How scientists are fighting infection-causing biofilms

An artist depiction of a biofilm harboring antibiotic-resistant rod-shaped and spherical bacteria. Kateryna Kon/

Nicholas Fitzkee, Mississippi State University

The surfaces people interact with every day may seem rather mundane, but at the molecular scale, there is more activity than meets the eye.

Every surface we touch has its own unique chemical properties. It’s because of these properties that some materials stick to surfaces, while others slide off. For a person, a sticky surface may be a minor annoyance, but for a bacterial cell, surface attachment can be a matter of life and death. Bacteria have evolved their own surfaces to be sticky, like Velcro.

When bacteria colonize a surface, they create a community called a biofilm, which can be a source of infection on medical devices or implants. Growing concerns over these infections has led a number of researchers to develop materials to block these sometimes dangerous films.

As biophysical chemists, my research group and I are trying to understand the molecular forces that allow biological molecules – like those on bacteria – to attach to surfaces during the earliest phases of biofilm formation. By understanding this early attachment stage, we can reduce the risks that a biofilm will form on implanted medical devices and pose a threat to humans.

Bacterial colonies

Biofilms are densely packed communities of bacteria or other microorganisms living on a surface. Like a city, growing within a biofilm has certain advantages. For example, it provides structural support, like the floors of a high rise, and microbes can share nutrients. Compared to free-floating bacteria, bacteria in a biofilm are shielded, allowing them to evade our immune system and resist antibiotics.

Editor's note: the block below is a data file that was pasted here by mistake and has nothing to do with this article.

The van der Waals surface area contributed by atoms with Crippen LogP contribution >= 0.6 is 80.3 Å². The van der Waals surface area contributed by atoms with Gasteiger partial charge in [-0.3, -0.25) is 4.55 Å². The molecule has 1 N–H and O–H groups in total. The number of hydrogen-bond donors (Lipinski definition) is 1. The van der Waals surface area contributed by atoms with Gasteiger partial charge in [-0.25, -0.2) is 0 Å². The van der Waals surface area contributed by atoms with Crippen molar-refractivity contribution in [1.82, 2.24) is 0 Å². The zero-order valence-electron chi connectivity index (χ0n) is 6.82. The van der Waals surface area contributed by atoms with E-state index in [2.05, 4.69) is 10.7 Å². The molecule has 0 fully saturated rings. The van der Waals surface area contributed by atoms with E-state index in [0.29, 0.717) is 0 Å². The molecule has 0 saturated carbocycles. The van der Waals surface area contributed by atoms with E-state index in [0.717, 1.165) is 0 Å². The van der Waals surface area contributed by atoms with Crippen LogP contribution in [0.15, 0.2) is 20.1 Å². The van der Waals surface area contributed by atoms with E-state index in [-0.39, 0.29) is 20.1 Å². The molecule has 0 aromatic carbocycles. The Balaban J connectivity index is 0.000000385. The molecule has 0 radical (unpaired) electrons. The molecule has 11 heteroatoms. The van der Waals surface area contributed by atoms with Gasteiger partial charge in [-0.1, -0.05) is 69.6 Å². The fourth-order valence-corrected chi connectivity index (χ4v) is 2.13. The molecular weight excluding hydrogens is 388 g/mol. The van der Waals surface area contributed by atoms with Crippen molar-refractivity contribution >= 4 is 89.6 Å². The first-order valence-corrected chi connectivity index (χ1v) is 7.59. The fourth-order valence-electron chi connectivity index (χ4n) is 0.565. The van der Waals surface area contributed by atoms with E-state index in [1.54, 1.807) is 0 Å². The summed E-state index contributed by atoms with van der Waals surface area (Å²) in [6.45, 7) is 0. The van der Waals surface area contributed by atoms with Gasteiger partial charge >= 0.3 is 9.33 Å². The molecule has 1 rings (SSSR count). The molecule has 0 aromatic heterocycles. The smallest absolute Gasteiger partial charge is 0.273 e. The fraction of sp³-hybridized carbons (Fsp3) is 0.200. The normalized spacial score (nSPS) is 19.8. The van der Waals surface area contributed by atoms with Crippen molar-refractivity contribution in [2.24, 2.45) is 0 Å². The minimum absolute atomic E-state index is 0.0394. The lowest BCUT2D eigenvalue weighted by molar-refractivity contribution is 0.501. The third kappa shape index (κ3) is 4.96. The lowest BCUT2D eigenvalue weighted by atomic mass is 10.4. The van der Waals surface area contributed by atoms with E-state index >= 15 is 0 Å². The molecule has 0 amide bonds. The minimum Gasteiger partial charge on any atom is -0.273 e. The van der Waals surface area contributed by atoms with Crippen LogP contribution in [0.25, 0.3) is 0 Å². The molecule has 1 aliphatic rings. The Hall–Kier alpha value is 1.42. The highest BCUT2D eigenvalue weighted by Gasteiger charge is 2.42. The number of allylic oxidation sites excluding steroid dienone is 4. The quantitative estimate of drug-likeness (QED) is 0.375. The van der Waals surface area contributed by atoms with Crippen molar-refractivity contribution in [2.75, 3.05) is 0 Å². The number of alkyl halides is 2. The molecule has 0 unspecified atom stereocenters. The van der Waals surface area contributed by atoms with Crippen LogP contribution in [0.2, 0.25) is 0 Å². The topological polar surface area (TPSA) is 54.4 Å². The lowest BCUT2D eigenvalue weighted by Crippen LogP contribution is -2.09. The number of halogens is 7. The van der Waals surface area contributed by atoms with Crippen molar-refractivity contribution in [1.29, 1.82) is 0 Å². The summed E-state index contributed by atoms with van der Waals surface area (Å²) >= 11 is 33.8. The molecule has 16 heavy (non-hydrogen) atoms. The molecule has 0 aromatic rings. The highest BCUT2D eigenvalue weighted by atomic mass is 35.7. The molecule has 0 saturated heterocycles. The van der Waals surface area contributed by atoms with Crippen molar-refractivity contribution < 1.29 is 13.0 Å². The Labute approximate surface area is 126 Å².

When biofilms form on medical devices or implants, they can serve as a persistent source of hard-to-treat infections. These cost not only billions of dollars to treat, but claim thousands of lives each year in the U.S. alone.

Scientists are trying to understand how biofilms form and how to prevent them. Molecular biologists are working out how bacterial DNA encodes for the machinery that allows cells to attach to surfaces and one another. Microbiologists and medicinal chemists are looking for drugs that can penetrate and disrupt biofilms. And biophysical chemists like myself are trying to sleuth out the molecular interactions that make these biofilms challenging to prevent.

Staphylococcus aureus biofilm on the surface of a catheter.
Rodney M. Donlan, Janice Carr /CDC

Surface complexity

Staphylococcus aureus and S. epidermidis are two bacterial species that normally pose little problem for our bodies. However, when a staphylococcal biofilm forms on the surface of a medical implant like an artificial hip, these cells can cause disease. Staphylococcal biofilms are held together by sugars or polysaccharides, proteins and nucleic acids, the molecular building blocks of all living organisms. These components enable the bacterial cells to stick not only to each other, but also to natural and implanted surfaces in the body – like a heart valve.